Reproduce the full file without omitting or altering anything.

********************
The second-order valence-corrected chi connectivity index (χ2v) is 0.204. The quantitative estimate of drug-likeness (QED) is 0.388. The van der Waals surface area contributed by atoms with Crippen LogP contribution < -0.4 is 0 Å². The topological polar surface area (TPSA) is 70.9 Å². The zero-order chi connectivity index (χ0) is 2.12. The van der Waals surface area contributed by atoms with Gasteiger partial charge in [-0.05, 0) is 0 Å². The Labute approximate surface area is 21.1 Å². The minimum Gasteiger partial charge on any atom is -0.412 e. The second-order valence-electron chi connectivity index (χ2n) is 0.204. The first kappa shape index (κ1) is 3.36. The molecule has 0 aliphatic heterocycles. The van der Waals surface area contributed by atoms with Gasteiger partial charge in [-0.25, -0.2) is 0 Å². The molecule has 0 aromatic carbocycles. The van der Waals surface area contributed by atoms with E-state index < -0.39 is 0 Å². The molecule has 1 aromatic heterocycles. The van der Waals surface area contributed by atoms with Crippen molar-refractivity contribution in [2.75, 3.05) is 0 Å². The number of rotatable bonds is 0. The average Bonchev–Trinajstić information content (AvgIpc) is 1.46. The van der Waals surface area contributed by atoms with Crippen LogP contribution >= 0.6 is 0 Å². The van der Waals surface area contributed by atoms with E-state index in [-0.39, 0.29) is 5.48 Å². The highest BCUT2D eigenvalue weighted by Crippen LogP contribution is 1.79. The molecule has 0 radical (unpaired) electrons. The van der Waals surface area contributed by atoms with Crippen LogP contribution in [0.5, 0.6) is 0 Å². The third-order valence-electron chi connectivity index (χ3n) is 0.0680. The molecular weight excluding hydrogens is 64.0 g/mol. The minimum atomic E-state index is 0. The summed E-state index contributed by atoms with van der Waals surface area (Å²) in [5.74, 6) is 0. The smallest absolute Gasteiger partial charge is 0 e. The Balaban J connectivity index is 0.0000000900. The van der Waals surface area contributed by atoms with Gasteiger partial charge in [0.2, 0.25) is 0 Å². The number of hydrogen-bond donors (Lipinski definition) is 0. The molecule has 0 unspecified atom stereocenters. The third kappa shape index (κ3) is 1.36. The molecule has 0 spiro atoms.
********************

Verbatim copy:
The second-order valence-corrected chi connectivity index (χ2v) is 0.204. The quantitative estimate of drug-likeness (QED) is 0.388. The van der Waals surface area contributed by atoms with Crippen LogP contribution < -0.4 is 0 Å². The topological polar surface area (TPSA) is 70.9 Å². The zero-order chi connectivity index (χ0) is 2.12. The van der Waals surface area contributed by atoms with Gasteiger partial charge in [-0.05, 0) is 0 Å². The Labute approximate surface area is 21.1 Å². The minimum Gasteiger partial charge on any atom is -0.412 e. The second-order valence-electron chi connectivity index (χ2n) is 0.204. The first kappa shape index (κ1) is 3.36. The molecule has 0 aliphatic heterocycles. The van der Waals surface area contributed by atoms with Gasteiger partial charge in [-0.25, -0.2) is 0 Å². The molecule has 0 aromatic carbocycles. The van der Waals surface area contributed by atoms with E-state index < -0.39 is 0 Å². The molecule has 1 aromatic heterocycles. The van der Waals surface area contributed by atoms with Crippen molar-refractivity contribution in [2.75, 3.05) is 0 Å². The number of rotatable bonds is 0. The average Bonchev–Trinajstić information content (AvgIpc) is 1.46. The van der Waals surface area contributed by atoms with Crippen LogP contribution >= 0.6 is 0 Å². The van der Waals surface area contributed by atoms with E-state index in [-0.39, 0.29) is 5.48 Å². The highest BCUT2D eigenvalue weighted by Crippen LogP contribution is 1.79. The molecule has 0 radical (unpaired) electrons. The van der Waals surface area contributed by atoms with Crippen LogP contribution in [0.5, 0.6) is 0 Å². The third-order valence-electron chi connectivity index (χ3n) is 0.0680. The molecular weight excluding hydrogens is 64.0 g/mol. The minimum atomic E-state index is 0. The summed E-state index contributed by atoms with van der Waals surface area (Å²) in [5.74, 6) is 0. The smallest absolute Gasteiger partial charge is 0 e. The Balaban J connectivity index is 0.0000000900. The van der Waals surface area contributed by atoms with Gasteiger partial charge in [0.2, 0.25) is 0 Å². The number of hydrogen-bond donors (Lipinski definition) is 0. The molecule has 0 unspecified atom stereocenters. The third kappa shape index (κ3) is 1.36. The molecule has 0 spiro atoms.